Most people are not professional writers and don’t have the ability to see through the problems (that exist, trust me) to give you advice that will actually help you. They can get caught up on details that you already know are a problem—but because of those details, aren’t able to see the problems you still don’t know about.
This can also be true of critique groups. If you choose to share parts of an incomplete manuscript with a critique or alpha reader group, make sure you know in advance the story you want to tell. If you can’t hold on to that and there isn’t someone in your group adept at drawing out their fellow members to find that out, you could end up revising based on someone else’s idea of what your story should be, and all you’ll end up with is a mess.
In a future post, I’ll talk about revisions and different techniques that work for me.
For now, I recommend that before you revise, you:
Examine your log line or original idea to remind yourself of the story you are trying to tell (another future topic).
Know what your inner and outer conflict is for the main character, as well as all your other key characters.
Examine every scene to make sure it has conflict, reveals new information, and moves the plot forward.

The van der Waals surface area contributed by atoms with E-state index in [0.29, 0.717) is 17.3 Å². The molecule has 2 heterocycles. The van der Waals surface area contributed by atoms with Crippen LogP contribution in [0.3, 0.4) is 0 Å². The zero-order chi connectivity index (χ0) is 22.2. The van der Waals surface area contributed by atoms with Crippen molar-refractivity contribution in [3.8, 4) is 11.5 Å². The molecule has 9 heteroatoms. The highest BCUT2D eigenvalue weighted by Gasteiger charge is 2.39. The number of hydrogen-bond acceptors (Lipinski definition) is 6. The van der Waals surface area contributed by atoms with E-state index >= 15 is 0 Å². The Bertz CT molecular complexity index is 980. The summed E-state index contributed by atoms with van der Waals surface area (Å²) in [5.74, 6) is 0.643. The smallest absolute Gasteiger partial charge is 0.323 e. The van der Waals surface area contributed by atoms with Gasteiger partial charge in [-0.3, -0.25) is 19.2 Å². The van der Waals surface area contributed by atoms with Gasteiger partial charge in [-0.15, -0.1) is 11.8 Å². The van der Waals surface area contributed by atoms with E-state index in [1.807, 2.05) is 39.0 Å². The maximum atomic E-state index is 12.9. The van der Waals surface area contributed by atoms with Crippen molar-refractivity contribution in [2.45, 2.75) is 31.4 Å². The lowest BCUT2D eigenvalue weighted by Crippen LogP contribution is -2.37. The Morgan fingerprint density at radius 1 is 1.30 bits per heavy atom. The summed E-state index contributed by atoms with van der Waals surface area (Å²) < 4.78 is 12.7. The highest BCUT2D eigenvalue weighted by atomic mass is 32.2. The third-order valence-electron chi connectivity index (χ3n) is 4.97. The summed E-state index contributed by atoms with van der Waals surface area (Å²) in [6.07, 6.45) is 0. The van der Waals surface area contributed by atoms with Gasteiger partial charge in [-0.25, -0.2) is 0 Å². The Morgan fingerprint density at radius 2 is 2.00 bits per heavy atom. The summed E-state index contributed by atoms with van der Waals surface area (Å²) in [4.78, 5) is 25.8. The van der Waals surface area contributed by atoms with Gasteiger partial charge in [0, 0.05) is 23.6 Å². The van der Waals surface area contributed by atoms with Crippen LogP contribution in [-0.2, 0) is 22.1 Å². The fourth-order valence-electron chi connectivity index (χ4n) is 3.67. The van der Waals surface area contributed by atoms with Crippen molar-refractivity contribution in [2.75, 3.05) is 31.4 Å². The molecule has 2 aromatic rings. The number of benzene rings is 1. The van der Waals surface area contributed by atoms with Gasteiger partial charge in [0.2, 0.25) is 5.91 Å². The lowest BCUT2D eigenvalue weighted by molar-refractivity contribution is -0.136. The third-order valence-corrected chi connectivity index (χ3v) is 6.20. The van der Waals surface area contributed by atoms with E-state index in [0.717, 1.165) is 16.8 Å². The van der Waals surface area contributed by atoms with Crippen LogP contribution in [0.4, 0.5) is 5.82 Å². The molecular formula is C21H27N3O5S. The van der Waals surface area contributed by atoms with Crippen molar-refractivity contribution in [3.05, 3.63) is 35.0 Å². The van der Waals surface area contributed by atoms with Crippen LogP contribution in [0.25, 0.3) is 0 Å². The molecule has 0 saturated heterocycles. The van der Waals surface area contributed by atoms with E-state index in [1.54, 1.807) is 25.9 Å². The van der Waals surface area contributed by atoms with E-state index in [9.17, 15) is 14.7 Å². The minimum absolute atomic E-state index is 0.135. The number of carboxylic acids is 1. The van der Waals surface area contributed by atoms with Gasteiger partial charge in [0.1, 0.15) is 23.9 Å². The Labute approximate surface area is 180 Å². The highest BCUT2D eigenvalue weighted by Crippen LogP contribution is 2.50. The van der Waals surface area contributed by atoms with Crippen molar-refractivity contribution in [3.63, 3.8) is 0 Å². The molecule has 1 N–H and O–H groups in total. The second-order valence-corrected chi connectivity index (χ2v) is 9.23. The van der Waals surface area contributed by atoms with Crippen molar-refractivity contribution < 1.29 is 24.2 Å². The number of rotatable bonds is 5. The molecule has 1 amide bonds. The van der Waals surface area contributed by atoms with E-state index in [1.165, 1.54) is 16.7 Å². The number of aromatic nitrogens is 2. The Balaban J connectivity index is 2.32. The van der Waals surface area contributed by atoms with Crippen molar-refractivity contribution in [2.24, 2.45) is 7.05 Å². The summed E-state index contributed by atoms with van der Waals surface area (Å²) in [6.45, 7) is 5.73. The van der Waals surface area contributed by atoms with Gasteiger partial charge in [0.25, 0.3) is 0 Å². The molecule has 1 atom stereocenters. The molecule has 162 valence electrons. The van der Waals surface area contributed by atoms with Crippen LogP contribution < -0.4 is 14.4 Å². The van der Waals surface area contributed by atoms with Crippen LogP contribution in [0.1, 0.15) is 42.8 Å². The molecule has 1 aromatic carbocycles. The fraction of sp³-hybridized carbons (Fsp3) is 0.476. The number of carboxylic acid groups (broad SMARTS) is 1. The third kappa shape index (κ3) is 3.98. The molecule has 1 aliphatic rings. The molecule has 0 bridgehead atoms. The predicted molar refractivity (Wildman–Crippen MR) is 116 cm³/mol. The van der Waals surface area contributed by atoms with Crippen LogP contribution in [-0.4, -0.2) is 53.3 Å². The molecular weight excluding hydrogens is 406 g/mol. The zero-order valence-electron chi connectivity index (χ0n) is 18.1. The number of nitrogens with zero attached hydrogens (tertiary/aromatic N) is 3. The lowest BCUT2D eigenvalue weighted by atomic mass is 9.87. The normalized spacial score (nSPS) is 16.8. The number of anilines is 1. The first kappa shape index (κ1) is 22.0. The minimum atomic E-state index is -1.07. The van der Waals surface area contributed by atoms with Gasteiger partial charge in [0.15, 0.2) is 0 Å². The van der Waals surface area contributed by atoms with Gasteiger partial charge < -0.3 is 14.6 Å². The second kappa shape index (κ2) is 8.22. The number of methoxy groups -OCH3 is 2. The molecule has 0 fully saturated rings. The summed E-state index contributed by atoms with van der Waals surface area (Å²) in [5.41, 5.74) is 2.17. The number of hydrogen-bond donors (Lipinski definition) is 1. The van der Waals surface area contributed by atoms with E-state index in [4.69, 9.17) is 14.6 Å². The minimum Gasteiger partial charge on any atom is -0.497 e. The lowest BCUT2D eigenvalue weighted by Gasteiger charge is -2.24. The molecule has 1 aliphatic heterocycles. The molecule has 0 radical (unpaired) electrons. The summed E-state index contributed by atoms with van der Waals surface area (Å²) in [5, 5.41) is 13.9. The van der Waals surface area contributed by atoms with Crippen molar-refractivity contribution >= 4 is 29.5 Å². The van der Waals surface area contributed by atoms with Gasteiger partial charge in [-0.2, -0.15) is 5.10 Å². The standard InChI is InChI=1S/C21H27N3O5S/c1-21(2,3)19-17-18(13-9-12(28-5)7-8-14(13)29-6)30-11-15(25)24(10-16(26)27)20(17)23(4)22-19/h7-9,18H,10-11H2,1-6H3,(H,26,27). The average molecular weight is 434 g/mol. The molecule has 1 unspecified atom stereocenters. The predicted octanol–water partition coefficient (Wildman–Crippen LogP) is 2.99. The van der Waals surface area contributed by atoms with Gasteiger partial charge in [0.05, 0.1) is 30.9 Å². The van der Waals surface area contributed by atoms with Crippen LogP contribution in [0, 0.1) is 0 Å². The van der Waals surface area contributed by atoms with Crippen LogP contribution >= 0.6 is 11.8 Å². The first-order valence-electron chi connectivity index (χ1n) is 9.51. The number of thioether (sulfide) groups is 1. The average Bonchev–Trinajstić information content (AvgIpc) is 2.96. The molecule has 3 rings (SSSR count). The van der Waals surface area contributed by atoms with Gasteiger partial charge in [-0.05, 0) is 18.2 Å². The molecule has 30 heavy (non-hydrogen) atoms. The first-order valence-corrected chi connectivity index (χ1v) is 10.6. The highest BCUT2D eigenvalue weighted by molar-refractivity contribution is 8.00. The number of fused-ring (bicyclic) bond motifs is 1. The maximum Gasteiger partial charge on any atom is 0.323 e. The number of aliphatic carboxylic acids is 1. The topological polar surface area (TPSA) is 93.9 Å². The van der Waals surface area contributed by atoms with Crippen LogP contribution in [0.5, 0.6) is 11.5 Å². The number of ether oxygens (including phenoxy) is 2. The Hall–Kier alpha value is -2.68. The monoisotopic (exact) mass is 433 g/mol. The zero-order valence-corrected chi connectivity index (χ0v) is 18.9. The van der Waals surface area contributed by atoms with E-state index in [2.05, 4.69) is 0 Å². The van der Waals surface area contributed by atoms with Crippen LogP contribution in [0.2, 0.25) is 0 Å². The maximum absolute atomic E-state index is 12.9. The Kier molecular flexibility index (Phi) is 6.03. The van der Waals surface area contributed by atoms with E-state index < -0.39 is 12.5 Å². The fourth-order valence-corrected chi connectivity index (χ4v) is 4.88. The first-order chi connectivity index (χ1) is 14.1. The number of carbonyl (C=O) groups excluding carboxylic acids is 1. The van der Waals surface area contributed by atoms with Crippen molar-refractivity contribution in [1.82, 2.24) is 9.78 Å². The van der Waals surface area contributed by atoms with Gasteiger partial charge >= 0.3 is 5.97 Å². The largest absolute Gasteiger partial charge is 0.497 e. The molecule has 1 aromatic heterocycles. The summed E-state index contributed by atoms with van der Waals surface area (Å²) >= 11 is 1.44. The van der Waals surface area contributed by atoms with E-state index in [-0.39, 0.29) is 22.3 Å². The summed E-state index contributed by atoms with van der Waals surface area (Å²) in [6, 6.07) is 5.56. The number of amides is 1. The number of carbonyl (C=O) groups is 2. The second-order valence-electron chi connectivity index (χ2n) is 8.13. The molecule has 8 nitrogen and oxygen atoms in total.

Make sure you have all your structural building blocks in place. (Get my free download to help with that.)
Share Your Work
This is the point where you get to let your friends and family or perhaps a professional give you feedback on your work. (Hint: friends and family charge less and can give you valuable feedback, even if they are not writers themselves.)
Start with beta readers. That’s what we call those folks who have committed to reading your error-ridden manuscript and telling you what jumps out at them as needing propping up or cutting. Ideally, your beta readers will include a few other writers with some idea about craft, grammar, and spelling. Other writers will usually trade beta read services with you, which makes them even more valuable as critique partners.
You can pay for beta reads, too. There are professional beta reader groups on Facebook, or you can tweet requests with #sensitivityreader, #betareader, or #critiquepartner. Be prepared to pay for this service if you are working with a stranger.
And if you find that super-honest, super-kind beta reader who gives you a ton of insightful feedback while asking very little in return? TREAT THEM LIKE GOLD. You don’t ever want to lose them.